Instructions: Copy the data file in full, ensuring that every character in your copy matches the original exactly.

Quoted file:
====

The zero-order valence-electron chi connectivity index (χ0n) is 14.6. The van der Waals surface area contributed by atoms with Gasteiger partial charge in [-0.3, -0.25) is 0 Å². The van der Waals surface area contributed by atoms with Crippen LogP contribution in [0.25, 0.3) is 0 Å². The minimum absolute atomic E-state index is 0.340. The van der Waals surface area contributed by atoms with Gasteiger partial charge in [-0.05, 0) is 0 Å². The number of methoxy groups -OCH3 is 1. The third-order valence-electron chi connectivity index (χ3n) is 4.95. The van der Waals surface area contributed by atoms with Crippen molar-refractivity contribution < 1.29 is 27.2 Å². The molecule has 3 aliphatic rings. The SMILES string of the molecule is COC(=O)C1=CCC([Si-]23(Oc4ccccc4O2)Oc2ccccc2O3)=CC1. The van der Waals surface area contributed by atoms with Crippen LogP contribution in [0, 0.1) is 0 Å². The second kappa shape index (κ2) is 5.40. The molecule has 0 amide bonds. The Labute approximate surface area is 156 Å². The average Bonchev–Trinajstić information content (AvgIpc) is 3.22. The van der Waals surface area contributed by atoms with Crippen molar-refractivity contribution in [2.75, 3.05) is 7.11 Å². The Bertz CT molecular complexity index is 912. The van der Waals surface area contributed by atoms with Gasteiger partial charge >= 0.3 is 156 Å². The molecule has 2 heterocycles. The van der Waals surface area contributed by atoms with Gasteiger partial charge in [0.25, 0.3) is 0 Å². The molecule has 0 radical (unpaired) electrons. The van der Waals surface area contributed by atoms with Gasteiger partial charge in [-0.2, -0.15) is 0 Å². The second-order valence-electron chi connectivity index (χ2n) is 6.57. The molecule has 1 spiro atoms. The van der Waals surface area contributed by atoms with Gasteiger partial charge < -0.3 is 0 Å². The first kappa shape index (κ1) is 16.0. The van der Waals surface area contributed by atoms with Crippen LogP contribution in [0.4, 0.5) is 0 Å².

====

The zero-order valence-electron chi connectivity index (χ0n) is 14.6. The van der Waals surface area contributed by atoms with Gasteiger partial charge in [-0.3, -0.25) is 0 Å². The van der Waals surface area contributed by atoms with Crippen LogP contribution in [0.25, 0.3) is 0 Å². The minimum absolute atomic E-state index is 0.340. The van der Waals surface area contributed by atoms with Gasteiger partial charge in [-0.05, 0) is 0 Å². The number of methoxy groups -OCH3 is 1. The third-order valence-electron chi connectivity index (χ3n) is 4.95. The van der Waals surface area contributed by atoms with Crippen molar-refractivity contribution < 1.29 is 27.2 Å². The molecule has 3 aliphatic rings. The SMILES string of the molecule is COC(=O)C1=CCC([Si-]23(Oc4ccccc4O2)Oc2ccccc2O3)=CC1. The van der Waals surface area contributed by atoms with Crippen LogP contribution in [0, 0.1) is 0 Å². The second kappa shape index (κ2) is 5.40. The molecule has 0 amide bonds. The Labute approximate surface area is 156 Å². The average Bonchev–Trinajstić information content (AvgIpc) is 3.22. The van der Waals surface area contributed by atoms with Crippen molar-refractivity contribution in [2.75, 3.05) is 7.11 Å². The Bertz CT molecular complexity index is 912. The van der Waals surface area contributed by atoms with Gasteiger partial charge >= 0.3 is 156 Å². The molecule has 2 heterocycles. The van der Waals surface area contributed by atoms with Gasteiger partial charge in [0.25, 0.3) is 0 Å². The molecule has 0 radical (unpaired) electrons. The van der Waals surface area contributed by atoms with Gasteiger partial charge in [-0.2, -0.15) is 0 Å². The second-order valence-electron chi connectivity index (χ2n) is 6.57. The molecule has 1 spiro atoms. The van der Waals surface area contributed by atoms with Gasteiger partial charge < -0.3 is 0 Å². The first kappa shape index (κ1) is 16.0. The van der Waals surface area contributed by atoms with Crippen LogP contribution in [0.4, 0.5) is 0 Å².